John Travolta said Monday he hasn't viewed the HBO documentary Going Clear: Scientology and the Prison of Belief, currently shining an accusatory light on his church.
"No, I haven't," the star of Saturday Night Fever and Pulp Fiction said in a telephone interview, "and I don't really care to."
Going Clear is directed by Alex Gibney, and based on Lawrence Wright's similarly titled book alleging improprieties in Scientology, including physical abuse and blackmail using members' confessions against them.
Travolta's comments came during a telephone interview promoting his April 18 appearance at Capitol Theatre in Clearwater, for a premiere of his new film The Forger. The event is a fundraiser for the Marcia P. Hoffman School of the Arts at Ruth Eckerd Hall.
Since its debut March 29 on HBO, Going Clear has renewed scrutiny of the church and calls from its critics for Travolta and Tom Cruise — Scientology's figurehead celebrities — to speak out against their church.
"I haven't experienced anything that the hearsay has (claimed), so why would I communicate something that wasn't true for me?" Travolta said. "It wouldn't make sense, nor would it for Tom, I imagine."
Travolta called Going Clear a product of "people who were disgruntled with their experiences" with Scientology, while the church "has been nothing but brilliant for me."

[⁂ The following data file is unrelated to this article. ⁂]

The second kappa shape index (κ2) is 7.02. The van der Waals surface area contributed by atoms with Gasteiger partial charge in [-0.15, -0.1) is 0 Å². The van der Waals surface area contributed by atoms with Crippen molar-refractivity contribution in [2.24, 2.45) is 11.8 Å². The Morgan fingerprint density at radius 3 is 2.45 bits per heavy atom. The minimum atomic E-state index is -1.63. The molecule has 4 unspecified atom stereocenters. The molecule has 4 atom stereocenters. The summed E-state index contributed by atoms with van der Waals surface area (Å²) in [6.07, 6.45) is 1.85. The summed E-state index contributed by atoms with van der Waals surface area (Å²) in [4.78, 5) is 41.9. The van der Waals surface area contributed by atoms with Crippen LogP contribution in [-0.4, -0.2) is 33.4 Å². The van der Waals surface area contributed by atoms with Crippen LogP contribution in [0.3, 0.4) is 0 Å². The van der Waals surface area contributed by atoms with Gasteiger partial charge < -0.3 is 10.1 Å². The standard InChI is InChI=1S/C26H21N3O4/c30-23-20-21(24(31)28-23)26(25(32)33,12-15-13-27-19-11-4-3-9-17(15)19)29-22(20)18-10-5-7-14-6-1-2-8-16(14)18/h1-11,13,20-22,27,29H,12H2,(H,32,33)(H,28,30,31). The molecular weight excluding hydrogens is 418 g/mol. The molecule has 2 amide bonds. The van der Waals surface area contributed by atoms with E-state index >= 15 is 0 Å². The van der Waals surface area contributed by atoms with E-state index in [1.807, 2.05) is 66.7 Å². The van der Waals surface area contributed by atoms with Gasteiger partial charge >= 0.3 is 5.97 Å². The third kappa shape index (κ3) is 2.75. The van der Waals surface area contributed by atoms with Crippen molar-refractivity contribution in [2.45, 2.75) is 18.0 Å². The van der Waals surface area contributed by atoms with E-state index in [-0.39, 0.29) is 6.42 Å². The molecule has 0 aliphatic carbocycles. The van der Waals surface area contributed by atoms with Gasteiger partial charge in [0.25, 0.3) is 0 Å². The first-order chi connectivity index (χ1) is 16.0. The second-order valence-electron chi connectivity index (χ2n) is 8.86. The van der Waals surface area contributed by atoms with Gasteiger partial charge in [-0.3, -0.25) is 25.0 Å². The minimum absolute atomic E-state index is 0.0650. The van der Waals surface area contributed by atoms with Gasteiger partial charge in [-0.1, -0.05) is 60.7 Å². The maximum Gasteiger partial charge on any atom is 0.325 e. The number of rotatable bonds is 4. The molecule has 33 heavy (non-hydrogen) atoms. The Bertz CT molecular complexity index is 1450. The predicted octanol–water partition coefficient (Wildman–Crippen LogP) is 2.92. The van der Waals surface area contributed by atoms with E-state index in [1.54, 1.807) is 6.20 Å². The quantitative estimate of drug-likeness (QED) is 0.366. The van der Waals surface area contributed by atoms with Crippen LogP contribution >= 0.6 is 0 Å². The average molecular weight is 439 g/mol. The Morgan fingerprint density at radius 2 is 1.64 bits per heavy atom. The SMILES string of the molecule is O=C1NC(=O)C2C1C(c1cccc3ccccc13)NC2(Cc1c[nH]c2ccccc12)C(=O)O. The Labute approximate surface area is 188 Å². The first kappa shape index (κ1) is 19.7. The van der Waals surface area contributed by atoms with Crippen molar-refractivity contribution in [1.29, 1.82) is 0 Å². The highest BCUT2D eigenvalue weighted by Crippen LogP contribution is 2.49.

"I've been so happy with my (Scientology) experience in the last 40 years," he said, "that I really don't have anything to say that would shed light on (a documentary) so decidedly negative.
"I've been brought through storms that were insurmountable, and (Scientology has) been so beautiful for me, that I can't even imagine attacking it."
One turbulent time for Travolta was the 2009 death of his son, Jett, after a seizure while on holiday in the Bahamas.
"Oh, my god, I wouldn't have made it" without the church's assistance, Travolta said. "Honestly."
The two-time Oscar nominee claimed to have used Scientology to aid others in crisis, another reason he won't see Going Clear.
"I've helped so many people through hard times," Travolta said. "Loss of children, loved ones, physical illnesses. Through many tough, tough life situations I've used the technology to support them and help them. It's always worked.
"So, why would I even approach a negative perspective? That would be a crime to me, personally, to do that."
Travolta, 61, keeps a primary residence in Ocala, often visiting Clearwater for Scientology training at the church's headquarters. Five days a week, when he isn't making a movie somewhere too far away to commute.
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